New route alternatives

One route option would be construction of a new 400,000 b/d, 1,300-mile pipeline between western Canada and the US Midwest capable of transporting a combination of light and heavy crudes. Once in the Chicago-Wood River region, existing pipelines could be reversed for further access to the US Gulf Coast.

CAPP feels a new pipeline infrastructure to the gulf would provide producers access to multiple new markets, from the US Midwest to the gulf, and in a number of areas in between.

Canadian West Coast-California, Asia

This option builds a new pipeline from western Canada to deliver crude oil to a new deepwater port at either Prince Rupert or Kitimat, BC. The option represents the shortest distance of new construction among the possible pipeline scenarios, at about 690 miles. The project allows access to markets in Washington, California, Asia, and even the US Gulf Coast via the Panama Canal.

The outlook for Alaskan crude production, much of which flows into California, has somewhat stabilized over the last 2 years but long-term forecasts continue to indicate an expected steeper decline beginning as early as 2006. The report says many of the Canadian medium and heavy sour crude grades should be able to compete effectively with the waterborne alternatives currently used by refiners. Consequently, if Canadian crudes can be delivered at a comparable price, California could develop into a sizable market.

Tolls, comparative netbacks

In the evaluation of different pipeline expansions, shipping costs (i.e., tolls) are a key factor in assessing the options, as these costs have a direct impact on producers' netbacks.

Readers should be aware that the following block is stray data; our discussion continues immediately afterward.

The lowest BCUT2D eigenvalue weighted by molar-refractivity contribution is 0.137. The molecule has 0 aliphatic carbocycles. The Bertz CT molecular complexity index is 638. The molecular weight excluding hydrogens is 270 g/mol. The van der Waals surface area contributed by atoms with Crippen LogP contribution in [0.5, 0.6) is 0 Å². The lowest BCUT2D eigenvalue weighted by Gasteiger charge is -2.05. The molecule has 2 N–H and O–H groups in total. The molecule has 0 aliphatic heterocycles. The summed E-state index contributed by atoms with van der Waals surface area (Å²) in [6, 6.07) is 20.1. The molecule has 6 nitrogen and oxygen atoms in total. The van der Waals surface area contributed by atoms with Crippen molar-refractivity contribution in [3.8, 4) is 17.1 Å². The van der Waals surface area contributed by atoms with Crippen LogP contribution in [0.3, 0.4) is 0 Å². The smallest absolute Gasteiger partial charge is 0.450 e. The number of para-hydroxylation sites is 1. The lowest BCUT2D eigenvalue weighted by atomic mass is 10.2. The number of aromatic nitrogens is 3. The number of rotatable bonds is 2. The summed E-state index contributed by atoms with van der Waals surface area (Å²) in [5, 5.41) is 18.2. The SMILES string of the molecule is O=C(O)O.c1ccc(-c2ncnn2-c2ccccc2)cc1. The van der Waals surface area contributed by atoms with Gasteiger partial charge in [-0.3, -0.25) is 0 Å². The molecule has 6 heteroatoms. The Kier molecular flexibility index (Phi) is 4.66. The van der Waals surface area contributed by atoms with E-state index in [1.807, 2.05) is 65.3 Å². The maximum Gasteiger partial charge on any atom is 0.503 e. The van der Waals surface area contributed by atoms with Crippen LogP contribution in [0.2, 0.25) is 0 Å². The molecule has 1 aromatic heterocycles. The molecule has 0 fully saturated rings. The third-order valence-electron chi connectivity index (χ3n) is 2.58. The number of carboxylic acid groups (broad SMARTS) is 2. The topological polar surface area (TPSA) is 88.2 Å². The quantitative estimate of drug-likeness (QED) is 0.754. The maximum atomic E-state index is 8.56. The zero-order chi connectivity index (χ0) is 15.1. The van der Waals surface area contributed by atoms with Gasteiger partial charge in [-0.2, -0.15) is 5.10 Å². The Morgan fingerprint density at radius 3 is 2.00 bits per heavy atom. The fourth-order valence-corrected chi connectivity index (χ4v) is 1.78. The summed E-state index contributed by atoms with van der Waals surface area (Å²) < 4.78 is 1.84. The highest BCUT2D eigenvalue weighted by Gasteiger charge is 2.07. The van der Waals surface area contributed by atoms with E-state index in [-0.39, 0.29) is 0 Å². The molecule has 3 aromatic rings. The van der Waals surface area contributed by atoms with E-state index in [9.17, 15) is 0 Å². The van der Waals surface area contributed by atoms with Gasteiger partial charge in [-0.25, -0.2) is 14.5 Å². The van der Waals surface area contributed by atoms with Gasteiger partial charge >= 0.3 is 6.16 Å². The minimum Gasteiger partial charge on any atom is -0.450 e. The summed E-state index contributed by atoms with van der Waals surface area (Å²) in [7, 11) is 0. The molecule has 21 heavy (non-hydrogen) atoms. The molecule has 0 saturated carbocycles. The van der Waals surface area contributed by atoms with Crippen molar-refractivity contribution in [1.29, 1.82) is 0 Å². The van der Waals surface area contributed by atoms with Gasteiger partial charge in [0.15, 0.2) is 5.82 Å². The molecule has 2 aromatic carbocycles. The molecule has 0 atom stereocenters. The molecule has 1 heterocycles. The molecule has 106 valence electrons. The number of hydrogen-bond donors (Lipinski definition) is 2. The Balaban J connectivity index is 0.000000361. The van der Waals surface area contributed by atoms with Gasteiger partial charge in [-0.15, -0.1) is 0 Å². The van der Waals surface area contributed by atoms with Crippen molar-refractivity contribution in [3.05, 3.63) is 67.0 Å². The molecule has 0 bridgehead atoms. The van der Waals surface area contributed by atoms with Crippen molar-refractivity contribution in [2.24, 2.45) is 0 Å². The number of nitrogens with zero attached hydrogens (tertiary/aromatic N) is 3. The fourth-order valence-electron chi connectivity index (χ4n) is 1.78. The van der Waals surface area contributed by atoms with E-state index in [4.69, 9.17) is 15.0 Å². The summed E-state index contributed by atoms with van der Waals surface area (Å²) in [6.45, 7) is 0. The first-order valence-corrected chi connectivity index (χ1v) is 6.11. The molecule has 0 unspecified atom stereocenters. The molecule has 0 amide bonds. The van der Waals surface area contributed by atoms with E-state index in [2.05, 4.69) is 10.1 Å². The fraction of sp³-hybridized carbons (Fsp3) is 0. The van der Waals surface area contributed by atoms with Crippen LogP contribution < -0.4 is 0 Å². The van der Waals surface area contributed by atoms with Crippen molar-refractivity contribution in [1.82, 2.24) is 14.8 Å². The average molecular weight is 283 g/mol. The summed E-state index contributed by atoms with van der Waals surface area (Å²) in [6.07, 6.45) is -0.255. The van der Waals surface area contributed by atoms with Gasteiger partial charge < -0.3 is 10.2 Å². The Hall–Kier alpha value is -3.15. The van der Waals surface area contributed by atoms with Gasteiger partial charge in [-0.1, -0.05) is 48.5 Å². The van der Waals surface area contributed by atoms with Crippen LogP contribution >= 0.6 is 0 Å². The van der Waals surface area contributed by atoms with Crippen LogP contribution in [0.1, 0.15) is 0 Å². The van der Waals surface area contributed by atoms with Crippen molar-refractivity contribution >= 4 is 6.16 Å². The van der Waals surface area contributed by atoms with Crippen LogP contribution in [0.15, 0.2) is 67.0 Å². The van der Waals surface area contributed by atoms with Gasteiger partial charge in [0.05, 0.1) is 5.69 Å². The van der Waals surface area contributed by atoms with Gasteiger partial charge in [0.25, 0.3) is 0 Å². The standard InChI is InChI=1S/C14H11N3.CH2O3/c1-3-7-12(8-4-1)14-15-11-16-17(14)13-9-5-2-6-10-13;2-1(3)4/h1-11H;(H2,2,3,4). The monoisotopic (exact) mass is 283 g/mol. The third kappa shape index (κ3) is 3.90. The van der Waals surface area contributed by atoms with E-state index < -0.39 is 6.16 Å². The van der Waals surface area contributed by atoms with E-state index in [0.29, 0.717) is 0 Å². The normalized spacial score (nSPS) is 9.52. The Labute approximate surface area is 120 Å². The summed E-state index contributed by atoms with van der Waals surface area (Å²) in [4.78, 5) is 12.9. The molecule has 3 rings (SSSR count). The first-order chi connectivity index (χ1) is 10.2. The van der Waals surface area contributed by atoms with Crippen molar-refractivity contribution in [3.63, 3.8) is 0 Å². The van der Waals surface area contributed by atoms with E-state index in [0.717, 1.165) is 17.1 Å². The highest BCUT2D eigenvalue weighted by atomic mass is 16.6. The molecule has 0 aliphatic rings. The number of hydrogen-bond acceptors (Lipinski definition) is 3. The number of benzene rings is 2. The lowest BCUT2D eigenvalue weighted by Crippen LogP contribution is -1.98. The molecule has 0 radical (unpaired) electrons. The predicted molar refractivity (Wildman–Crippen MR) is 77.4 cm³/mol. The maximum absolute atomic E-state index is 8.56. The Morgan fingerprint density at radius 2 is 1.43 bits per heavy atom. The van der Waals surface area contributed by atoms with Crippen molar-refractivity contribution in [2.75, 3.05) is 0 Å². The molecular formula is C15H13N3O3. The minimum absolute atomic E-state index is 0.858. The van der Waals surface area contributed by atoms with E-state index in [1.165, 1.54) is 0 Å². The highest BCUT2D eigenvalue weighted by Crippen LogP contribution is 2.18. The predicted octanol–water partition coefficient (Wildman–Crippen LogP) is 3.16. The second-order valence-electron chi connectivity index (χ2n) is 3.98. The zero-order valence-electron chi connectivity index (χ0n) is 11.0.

The tolls for California and Southeast Asia include tankers and pipeline shipping costs. Waterborne shipping costs can vary significantly and add some uncertainty to the tolls for these routes.

To match the timing associated with production growth, says the report, ideally a new pipeline would start with low usage and build throughput volumes as production increases over time. Unfortunately, pipelines do not operate efficiently with low throughput volumes.

Pipelines require minimum threshold volumes. For large new pipelines, this minimum volume could be up to 200,000 b/d or more depending on the size of the pipeline.

The challenge is for new pipeline capacity to match the growth in supply without creating significant excess in aggregate. Tolling of new capacity also may affect how costs are shared among producers.

Editor's note: The entire CAPP report is available at,

The Canadian Association of Petroleum Producers (CAPP) represents 150 companies that explore for, develop, and produce natural gas, natural gas liquids, crude oil, oil sands, and elemental sulfur throughout Canada.

CAPP member companies produce more than 98% of Canada's natural gas and crude oil. CAPP also has 125 associate members that provide a wide range of support services for the upstream crude oil and natural gas industry.